An ironic fact about freeways is that while they are designed to connect towns, they effectively partition them as well. A look at the south suburbs of Baltimore tell the story. The area between I-95, MD-100, and the Chesapeake Bay is criss-crossed with eight interstate-standard freeways. Interstates 95, 195, 695, 895, and 97, along with Maryland routes 10, 100, and 295.
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The area is served by MARC and the MTA Light Rail, however the stations in this area are predominantly park-and-ride. Home prices in these neighborhoods are significantly lower than in other parts of Howard and Anne Arundel Counties. And crime is not uncommon in these suburbs.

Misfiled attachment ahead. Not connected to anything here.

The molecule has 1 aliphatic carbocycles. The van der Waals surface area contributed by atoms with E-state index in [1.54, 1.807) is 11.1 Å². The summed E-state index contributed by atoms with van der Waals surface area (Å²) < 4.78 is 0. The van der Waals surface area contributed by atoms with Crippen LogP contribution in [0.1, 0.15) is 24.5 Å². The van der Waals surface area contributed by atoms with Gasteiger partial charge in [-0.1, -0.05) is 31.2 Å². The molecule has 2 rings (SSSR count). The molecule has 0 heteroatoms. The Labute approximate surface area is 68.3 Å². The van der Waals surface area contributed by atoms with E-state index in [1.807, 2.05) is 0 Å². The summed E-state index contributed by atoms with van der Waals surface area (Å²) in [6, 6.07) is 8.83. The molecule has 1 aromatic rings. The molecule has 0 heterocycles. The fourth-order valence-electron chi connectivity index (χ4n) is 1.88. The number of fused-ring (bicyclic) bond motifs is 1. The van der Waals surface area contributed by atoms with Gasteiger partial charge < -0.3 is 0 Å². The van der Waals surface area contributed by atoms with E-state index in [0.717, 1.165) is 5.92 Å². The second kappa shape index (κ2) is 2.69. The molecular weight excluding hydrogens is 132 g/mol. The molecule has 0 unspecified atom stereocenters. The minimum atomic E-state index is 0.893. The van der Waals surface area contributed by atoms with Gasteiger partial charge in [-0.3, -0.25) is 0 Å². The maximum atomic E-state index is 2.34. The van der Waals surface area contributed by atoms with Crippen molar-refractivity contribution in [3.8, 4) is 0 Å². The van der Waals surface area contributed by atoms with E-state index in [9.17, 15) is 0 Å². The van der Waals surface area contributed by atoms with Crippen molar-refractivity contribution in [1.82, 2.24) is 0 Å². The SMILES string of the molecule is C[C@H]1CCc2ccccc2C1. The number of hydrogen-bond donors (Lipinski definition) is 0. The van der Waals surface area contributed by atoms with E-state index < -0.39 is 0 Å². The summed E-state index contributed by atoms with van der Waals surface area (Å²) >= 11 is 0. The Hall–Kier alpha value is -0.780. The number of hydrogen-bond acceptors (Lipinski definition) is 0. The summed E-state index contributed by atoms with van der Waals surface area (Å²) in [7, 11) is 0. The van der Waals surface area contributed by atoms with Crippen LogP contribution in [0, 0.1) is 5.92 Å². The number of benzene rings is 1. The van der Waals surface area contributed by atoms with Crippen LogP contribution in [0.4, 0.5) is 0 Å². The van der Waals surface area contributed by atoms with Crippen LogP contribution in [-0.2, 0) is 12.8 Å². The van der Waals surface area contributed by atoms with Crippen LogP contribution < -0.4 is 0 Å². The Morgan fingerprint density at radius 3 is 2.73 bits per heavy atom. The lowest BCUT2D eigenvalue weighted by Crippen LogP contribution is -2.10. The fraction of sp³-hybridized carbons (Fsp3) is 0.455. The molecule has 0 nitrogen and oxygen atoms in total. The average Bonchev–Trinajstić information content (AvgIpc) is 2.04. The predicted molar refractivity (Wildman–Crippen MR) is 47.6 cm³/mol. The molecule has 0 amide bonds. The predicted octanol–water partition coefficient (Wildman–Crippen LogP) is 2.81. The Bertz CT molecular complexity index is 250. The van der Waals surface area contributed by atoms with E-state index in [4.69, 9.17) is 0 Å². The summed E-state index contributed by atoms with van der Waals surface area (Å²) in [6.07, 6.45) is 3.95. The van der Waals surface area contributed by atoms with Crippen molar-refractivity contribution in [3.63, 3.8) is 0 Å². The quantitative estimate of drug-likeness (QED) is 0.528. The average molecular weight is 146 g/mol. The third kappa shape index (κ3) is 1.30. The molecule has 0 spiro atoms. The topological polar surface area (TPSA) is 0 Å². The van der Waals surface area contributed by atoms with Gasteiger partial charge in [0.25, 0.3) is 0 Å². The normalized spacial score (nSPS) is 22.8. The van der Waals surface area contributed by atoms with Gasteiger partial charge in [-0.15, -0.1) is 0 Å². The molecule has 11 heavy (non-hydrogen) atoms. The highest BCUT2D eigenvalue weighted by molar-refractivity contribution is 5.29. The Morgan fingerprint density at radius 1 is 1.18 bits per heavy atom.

Further south, 95 and 295 cut through DC suburbs in Prince George's, but are currently only crossed by the Capital Beltway. Though this area is of similar size and similar geography, the population is much higher than northern Anne Arundel and eastern Howard counties. House prices are comparable, but they have been rising lately, particularly around the Metro stations.
I blame much of this on street connectivity. When the landscape is drawn and quartered like it has been in Baltimore's southern suburbs, it naturally has a negative effect on street connectivity. Lack of street connectivity can lead to higher incidence of traffic accidents, longer response times for emergency vehicles, and greater traffic jams.
Of course, this is a very unscientific and opinion based overview of how lots of highways can ruin an area. I'm sure there are lots of people who think Glen Burnie is a much better town than Hyattsville, so I encourage comments here.